Or think of a soccer ball: it's made up of pentagons each of which is surrounded by hexagons. Or, look here for the truncated icosahedron: en.wikipedia.org/wiki/File:Uniform_polyhedron-53-t12.png –  Frank Shearar Apr 20 '09 at 11:32
    
@GoatRider - this is by far, the best visualization of that kinda mesh I've heard of. –  Clairvoire Aug 13 '13 at 8:58
    
@ErickRobertson That's awesome. Is this something you're writing? –  carrier Oct 8 '13 at 16:25
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It is impossible to cover a sphere with regular tiles (except for long and thin "orange slices". This is actually a pretty difficult research problem.

One sort of tiling used very often (in astrophysics) is the HEALPIX pixelisation: http://healpix.jpl.nasa.gov/

This pixelization satisfies the equal-area requirement; it's impossible to make everything equidistant, however.

Another pixelization is "GLESP", which has some different properties (and isn't as polished a software package): http://www.glesp.nbi.dk/

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I had never heard of that one. Pretty awesome. –  Erich Mirabal Apr 14 '09 at 20:46
    
very nice, and never heard about it before –  David Lehavi Apr 15 '09 at 10:00
    
dumb question time: Is this why we see Geodesics being popular on college campi ( nominative plural of campus ) - that it is thought to be unsolvable or known to be unsolvable leads to known solutions in Geodesics ... ( ? ) I always wondered about those architect students who could work the issue and wish to identify "pretty difficult research problem"(s) so as to avoid deep excursions in time wasters that have no solution. –  Nicholas Jordan Oct 11 '09 at 22:08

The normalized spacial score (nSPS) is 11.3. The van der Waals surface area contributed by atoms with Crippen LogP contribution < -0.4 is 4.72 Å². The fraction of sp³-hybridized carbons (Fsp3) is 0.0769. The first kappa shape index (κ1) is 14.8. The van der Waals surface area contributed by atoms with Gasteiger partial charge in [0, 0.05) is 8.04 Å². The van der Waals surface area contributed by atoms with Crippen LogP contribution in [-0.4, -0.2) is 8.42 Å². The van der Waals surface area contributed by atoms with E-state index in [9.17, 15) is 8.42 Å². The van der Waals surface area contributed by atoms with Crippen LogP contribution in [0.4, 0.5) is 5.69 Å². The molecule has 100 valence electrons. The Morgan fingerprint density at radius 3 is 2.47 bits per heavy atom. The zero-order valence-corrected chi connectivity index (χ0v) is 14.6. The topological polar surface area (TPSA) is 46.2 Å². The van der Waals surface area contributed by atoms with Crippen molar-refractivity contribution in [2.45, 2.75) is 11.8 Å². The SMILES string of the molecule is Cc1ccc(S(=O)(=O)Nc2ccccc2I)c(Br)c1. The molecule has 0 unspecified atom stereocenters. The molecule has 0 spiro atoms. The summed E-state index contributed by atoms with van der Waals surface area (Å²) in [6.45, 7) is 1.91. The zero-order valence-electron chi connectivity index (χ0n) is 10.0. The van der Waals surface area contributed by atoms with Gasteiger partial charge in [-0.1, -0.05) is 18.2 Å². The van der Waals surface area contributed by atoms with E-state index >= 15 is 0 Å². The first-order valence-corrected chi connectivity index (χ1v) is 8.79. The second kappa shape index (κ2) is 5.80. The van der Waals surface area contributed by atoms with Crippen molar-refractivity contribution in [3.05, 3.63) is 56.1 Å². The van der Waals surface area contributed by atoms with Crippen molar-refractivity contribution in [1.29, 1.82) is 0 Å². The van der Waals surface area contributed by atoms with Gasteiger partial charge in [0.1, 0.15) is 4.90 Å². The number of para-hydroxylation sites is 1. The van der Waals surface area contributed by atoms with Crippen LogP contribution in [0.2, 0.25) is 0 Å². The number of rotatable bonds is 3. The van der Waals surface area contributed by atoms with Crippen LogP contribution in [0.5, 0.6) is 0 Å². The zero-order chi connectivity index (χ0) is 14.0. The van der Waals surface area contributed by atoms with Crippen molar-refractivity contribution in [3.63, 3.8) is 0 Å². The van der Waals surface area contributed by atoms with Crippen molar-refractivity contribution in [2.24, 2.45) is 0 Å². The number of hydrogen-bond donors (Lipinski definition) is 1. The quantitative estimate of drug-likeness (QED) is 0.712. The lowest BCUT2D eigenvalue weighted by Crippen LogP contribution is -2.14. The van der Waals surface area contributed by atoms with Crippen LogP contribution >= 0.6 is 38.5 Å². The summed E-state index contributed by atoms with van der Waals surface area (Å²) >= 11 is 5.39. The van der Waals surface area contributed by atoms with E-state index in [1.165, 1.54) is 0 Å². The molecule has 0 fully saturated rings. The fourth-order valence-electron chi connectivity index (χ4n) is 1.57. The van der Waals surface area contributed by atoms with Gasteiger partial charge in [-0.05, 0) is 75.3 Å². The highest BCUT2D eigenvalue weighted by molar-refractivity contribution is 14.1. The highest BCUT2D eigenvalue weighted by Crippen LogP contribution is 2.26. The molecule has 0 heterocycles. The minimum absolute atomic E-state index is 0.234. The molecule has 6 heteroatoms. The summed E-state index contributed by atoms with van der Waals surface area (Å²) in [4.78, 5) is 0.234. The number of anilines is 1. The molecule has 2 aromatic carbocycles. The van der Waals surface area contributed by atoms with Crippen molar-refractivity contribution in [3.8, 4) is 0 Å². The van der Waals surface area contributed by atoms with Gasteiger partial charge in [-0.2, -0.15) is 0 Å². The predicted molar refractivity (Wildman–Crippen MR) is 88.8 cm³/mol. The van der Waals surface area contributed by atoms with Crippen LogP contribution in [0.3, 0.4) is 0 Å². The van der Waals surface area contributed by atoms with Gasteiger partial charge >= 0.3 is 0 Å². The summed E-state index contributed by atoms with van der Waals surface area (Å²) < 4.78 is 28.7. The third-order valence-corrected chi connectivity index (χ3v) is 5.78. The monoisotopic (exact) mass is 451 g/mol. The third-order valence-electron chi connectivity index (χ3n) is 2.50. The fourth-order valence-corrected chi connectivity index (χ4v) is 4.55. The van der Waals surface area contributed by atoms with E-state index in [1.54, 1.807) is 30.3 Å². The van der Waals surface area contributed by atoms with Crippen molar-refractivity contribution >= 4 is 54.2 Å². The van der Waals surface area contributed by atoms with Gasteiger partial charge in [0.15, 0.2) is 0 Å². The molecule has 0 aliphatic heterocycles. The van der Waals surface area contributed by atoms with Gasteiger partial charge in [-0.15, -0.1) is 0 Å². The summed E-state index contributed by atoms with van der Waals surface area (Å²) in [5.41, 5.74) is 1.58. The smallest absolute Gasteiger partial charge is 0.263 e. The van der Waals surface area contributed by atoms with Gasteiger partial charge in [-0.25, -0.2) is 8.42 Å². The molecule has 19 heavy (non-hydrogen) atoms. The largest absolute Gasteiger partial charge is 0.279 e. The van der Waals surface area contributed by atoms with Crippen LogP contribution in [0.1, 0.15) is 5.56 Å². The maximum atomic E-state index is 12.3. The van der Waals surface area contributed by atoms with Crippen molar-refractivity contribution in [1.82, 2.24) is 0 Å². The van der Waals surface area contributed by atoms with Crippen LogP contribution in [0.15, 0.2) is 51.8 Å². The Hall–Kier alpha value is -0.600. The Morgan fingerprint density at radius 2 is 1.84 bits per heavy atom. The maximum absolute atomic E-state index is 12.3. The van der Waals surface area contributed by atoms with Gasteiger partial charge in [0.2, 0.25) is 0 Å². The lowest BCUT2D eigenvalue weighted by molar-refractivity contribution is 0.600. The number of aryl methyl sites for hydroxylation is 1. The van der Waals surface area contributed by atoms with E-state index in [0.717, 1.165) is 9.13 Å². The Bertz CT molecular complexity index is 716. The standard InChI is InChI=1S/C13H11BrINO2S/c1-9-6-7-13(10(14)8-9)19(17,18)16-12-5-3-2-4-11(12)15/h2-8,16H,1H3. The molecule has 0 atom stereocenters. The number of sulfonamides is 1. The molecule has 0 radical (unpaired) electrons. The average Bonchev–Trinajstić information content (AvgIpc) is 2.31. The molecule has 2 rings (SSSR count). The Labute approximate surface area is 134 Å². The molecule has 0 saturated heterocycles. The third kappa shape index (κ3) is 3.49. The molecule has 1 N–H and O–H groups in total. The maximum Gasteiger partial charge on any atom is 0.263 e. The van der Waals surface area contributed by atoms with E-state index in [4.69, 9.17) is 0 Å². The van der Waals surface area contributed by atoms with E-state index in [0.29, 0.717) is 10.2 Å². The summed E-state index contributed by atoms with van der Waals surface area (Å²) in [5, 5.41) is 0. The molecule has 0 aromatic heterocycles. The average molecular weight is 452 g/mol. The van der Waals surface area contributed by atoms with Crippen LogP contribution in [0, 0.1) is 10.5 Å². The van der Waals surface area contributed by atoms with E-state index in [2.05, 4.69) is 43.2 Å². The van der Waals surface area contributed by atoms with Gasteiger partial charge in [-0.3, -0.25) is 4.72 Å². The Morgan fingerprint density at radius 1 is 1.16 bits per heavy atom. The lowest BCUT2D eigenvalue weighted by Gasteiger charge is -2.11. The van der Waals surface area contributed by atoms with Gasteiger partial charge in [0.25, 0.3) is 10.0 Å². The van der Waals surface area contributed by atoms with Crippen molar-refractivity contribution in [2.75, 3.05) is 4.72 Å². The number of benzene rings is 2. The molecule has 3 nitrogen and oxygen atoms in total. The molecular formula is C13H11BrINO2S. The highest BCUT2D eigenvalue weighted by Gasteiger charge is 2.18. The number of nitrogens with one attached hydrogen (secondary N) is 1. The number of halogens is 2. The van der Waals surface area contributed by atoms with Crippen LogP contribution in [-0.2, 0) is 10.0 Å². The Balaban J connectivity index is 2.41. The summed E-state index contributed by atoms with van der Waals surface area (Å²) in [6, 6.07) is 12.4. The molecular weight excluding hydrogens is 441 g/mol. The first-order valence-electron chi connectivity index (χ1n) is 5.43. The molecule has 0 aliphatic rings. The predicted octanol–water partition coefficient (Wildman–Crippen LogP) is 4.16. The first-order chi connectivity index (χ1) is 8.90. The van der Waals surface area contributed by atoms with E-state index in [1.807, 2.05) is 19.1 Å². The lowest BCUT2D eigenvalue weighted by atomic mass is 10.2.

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Well lots of people have made the point that you can't tile the sphere with hexagonal tiles - maybe you are wondering why.

Well - Euler stated (and there are lots of interesting and diffenernt proofs and even a whole book) that given a tile of the sphere in x Polygons with y Edges total and z vertices total (for examble a cube has 6 polygons with 12 egdes and 8 vertices) the formula "x - y + z = 2" always hold (mind the minus).

(BTW: it's a topological statement so a cube and a sphere - or to be precise only their border - is really the same here)

If you want to use only hexagons to tile a sphere you end up with x hexagons, having 6*x edges but one edge is shared by two hexagons - so we only want to count 3*x of them, and 6*x vertieces but again each of them is shared by 3 hexagons so you end up with 2*x edges.

Now, using the formula: "x - 3*x + 2*x = 2" you end up with the false statement "0 = 2" - so you really can't use only hexagons.

That's why the classical soccer ball looks like he does - of course modern ones are more fancy but the basic fact remains.